The next step was to attach the leather to the hat, but as with anything millinery related, there was more to this seemingly simple task than meets the eye.  Firstly, I had to block the leather over my hat block to stretch and shape it as much as possible before it was attached to the hat.  Then, once it was fully dry, I pinned it in place over the buckram skeleton.  Three rounds of pinning later, with each session easing out more and more creases at the edge, I was ready to start sewing it in place…again, easing out those pesky creases.



Time to start lasering!


Laser Cutting MachineLaser Cutting MachineNow for the most daunting part of the whole process, actually laser cutting the leather.  I don’t mind admitting that this was possibly the scariest bit! I was now completely reliant on Giles’ expertise, experience and equipment to make this hat happen.  No pressure Giles!


I was worrying for nothing though.  Thanks to all the prep work we had done, the process was pretty straight forward and surprisingly quick.  There’s no denying it wasn’t a bit stinky though!!!




Gluing leather for millinery decorationBut I was now on my own again now with the project.

Kathryn (whom I mentioned earlier) very kindly gifted me a scrap of contrast colour leather to use in my design.

I now needed to create a series of leather sandwiches formed of my laser cut leather and Kathryn’s kind donation. One of the panels also had wire inserted in to the layers.

As you can see, things very quickly went from super hi-tech, to super lo-tech!




Using pinkin gshear with leather

To give my brogue decoration the classic zigzag finish it required, I used pinking shears.  This allowed me to cut crisply through the bonded leather edges.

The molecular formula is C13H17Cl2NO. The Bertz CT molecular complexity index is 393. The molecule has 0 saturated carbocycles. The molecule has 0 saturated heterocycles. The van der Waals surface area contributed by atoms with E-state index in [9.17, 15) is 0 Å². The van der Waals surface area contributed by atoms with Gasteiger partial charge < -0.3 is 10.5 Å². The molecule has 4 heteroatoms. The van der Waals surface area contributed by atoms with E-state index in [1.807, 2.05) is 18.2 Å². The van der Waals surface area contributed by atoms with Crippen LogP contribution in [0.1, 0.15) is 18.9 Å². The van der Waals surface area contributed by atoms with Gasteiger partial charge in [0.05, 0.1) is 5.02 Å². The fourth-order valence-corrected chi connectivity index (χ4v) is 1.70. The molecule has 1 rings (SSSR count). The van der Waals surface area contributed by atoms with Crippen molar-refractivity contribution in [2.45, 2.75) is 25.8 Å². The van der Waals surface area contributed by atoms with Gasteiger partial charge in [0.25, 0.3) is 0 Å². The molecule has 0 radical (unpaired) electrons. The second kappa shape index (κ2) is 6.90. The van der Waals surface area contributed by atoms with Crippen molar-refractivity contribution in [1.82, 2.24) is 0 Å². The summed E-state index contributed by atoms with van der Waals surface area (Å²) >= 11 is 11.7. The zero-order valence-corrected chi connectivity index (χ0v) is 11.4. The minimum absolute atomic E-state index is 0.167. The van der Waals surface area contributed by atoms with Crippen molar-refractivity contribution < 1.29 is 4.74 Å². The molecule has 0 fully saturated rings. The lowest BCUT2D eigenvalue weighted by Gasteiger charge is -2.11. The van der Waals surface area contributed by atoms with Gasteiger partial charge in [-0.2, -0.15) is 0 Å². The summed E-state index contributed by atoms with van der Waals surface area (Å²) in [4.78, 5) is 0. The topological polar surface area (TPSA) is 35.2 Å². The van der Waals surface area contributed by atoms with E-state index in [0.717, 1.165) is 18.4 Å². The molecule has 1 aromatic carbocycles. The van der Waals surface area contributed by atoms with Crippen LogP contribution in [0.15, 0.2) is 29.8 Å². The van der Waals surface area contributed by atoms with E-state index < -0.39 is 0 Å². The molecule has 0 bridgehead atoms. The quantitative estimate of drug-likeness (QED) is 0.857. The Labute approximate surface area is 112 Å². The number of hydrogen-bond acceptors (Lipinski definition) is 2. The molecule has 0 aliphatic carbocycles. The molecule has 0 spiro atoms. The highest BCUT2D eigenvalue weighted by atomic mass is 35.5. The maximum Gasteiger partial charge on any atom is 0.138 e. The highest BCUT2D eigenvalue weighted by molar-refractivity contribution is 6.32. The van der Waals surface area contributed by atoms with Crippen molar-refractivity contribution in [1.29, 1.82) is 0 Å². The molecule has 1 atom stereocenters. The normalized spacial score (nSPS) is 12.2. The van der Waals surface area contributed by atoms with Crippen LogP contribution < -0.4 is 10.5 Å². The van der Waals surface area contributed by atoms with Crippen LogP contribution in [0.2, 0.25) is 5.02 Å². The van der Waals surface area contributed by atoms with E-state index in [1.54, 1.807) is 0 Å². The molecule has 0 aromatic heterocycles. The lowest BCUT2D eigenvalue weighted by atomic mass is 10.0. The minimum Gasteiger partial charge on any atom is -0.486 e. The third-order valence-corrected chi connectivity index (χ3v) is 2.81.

I created decorative panels (no spoilers yet!) along with brogue straps.  I wanted to create an element of height in the design of hat, along with a nod to the traditional laces of a brogue shoe, as well as the traditional loops and curls you may find in the trimming of a hat.





Then the final jobs were to assemble the decoration, add the elastic that would allow the hat to be worn, stitch in a suitable lining (I chose coordinating taffeta for this) and lastly cover all the joins with a further laser cut disc of leather. Whenever I make a hat, reaching these final steps is the best part…it means it’s nearly ready for it’s new home.


So finally, here it is.


After seven months in the planning and making, my brogue inspired leather hat featuring laser cut leather and incorporating the key themes, thanks to which I thrived over the last 10 years: Making, Collaboration, Traditional Skills and Modern Technology.

A huge thank you to everyone who has helped me make this hat.  Not least to the amazing Giles Grover of Small Machines for making this madcap idea,  reality.  It wouldn’t have been possible without his assistance or generosity with his time, skills and kit. I am indebted to you for your help. Thank you!

Ps. You’ll also be able to find more of Giles’ work at the exhibition too!